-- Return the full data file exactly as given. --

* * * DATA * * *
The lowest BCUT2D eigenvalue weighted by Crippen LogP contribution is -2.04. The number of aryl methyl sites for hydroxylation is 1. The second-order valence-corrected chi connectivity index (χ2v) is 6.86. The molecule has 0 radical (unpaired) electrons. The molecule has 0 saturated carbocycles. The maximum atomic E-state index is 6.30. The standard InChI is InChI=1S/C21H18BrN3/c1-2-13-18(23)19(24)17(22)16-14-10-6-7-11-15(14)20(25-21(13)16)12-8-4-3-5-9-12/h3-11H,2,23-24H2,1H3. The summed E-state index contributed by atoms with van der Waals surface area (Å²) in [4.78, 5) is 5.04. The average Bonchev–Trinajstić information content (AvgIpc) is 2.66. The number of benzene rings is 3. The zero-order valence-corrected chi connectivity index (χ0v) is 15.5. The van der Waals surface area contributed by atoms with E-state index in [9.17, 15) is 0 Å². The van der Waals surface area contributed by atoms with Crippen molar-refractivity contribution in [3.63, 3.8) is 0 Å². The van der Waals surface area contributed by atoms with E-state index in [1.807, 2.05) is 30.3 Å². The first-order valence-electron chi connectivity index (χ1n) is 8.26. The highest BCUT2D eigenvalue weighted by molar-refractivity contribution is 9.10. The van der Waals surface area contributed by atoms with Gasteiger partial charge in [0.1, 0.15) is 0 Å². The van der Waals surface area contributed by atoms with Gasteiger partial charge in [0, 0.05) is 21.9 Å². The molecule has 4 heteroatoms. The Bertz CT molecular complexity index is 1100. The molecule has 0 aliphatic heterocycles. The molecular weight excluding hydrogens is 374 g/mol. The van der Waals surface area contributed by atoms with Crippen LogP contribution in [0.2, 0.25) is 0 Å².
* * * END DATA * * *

The lowest BCUT2D eigenvalue weighted by Crippen LogP contribution is -2.04. The number of aryl methyl sites for hydroxylation is 1. The second-order valence-corrected chi connectivity index (χ2v) is 6.86. The molecule has 0 radical (unpaired) electrons. The molecule has 0 saturated carbocycles. The maximum atomic E-state index is 6.30. The standard InChI is InChI=1S/C21H18BrN3/c1-2-13-18(23)19(24)17(22)16-14-10-6-7-11-15(14)20(25-21(13)16)12-8-4-3-5-9-12/h3-11H,2,23-24H2,1H3. The summed E-state index contributed by atoms with van der Waals surface area (Å²) in [4.78, 5) is 5.04. The average Bonchev–Trinajstić information content (AvgIpc) is 2.66. The number of benzene rings is 3. The zero-order valence-corrected chi connectivity index (χ0v) is 15.5. The van der Waals surface area contributed by atoms with E-state index in [9.17, 15) is 0 Å². The van der Waals surface area contributed by atoms with Crippen molar-refractivity contribution in [3.63, 3.8) is 0 Å². The van der Waals surface area contributed by atoms with E-state index in [1.807, 2.05) is 30.3 Å². The first-order valence-electron chi connectivity index (χ1n) is 8.26. The highest BCUT2D eigenvalue weighted by molar-refractivity contribution is 9.10. The van der Waals surface area contributed by atoms with Gasteiger partial charge in [0.1, 0.15) is 0 Å². The van der Waals surface area contributed by atoms with Gasteiger partial charge in [0, 0.05) is 21.9 Å². The molecule has 4 heteroatoms. The Bertz CT molecular complexity index is 1100. The molecule has 0 aliphatic heterocycles. The molecular weight excluding hydrogens is 374 g/mol. The van der Waals surface area contributed by atoms with Crippen LogP contribution in [0.2, 0.25) is 0 Å².